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Ride Big from Horse and Rider Books
Ride Big from Horse and Rider Books

In this excerpt from RIDE BIG, human performance coach John Haime describes how confidence is a choice, and how it impacts whether we ride big or small.


Without confidence, achievement in competition is unattainable. When pressure is greatest, confidence is best tested.


“Riding Big” has nothing to do with riding a small pony or a big Warmblood. And no, it’s not about a long or short stride, or competing in a big or small competition.

When I refer to Riding Big and riding small, I am often asked where this idea of “big” and “small” came from. In 2018, I was sitting with some riders at the edge of the international ring in Wellington, Florida, watching a Grand Prix show jumping class. As the competitors completed their rounds, one of the riders at my table asked me what I thought about each rider and how he or she rode. I explained that when I watch a class, I quickly assess all the riders by their body language entering the ring, how they approach the first fence, the level of risk they are prepared to take throughout the course, the quality of the rollbacks, their body posture and how it changes through the round, how they seem to handle early difficulties.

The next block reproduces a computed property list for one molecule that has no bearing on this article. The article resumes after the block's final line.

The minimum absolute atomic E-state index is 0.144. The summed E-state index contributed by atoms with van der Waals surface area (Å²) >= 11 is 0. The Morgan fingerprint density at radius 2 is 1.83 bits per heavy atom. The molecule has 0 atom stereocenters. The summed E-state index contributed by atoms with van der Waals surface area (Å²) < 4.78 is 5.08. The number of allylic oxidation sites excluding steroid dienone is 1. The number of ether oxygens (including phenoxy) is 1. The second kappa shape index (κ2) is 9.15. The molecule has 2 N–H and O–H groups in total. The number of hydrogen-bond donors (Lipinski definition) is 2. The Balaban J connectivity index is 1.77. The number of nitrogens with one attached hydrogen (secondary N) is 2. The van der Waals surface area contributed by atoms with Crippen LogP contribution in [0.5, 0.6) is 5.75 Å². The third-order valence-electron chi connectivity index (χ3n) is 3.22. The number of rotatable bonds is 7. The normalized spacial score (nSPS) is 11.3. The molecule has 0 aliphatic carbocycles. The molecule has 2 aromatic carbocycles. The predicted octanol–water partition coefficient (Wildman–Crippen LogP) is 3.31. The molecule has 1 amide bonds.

Watching the riders, it was clear to me that they entered the ring looking “big” or “small” and would either grow—or shrink—in the saddle from the time they enter the ring to the time they depart. The competitors were either riding confidently, and trying to win the class, or they were tentative, and trying not to lose the class. It was a simple way to explain whether the riders were riding with confidence or not. The people at the table easily understood this idea, liked the simplicity, and we had fun assessing whether each rider was Riding Big or riding small.


Equestrian athletes who Ride Big are riders who:

  • know they can do it in a competitive environment
  • maximize their abilities
  • embrace calculated risk
  • are filled with joy and excitement in pressure situations
  • are committed to their process
  • are in the moment
  • are trying to win

A rider who Rides Big grows in the saddle.

At the opposite end of the equestrian spectrum are riders who “ride small.” These are riders who:

  • are filled with doubt—they aren’t sure they can do it
  • use a fraction of their abilities
  • play it safe
  • are hesitant in pressure situations
  • ride on either side of the present moment
  • are distracted by the outcome
  • are trying not to lose instead of trying to win

A rider who rides small shrinks in the saddle.

Which rider are you? Do you Ride Big or ride small?

Maybe you are a combination of the two but still falling short of where you’d like to go, or not quite getting what you want from the sport.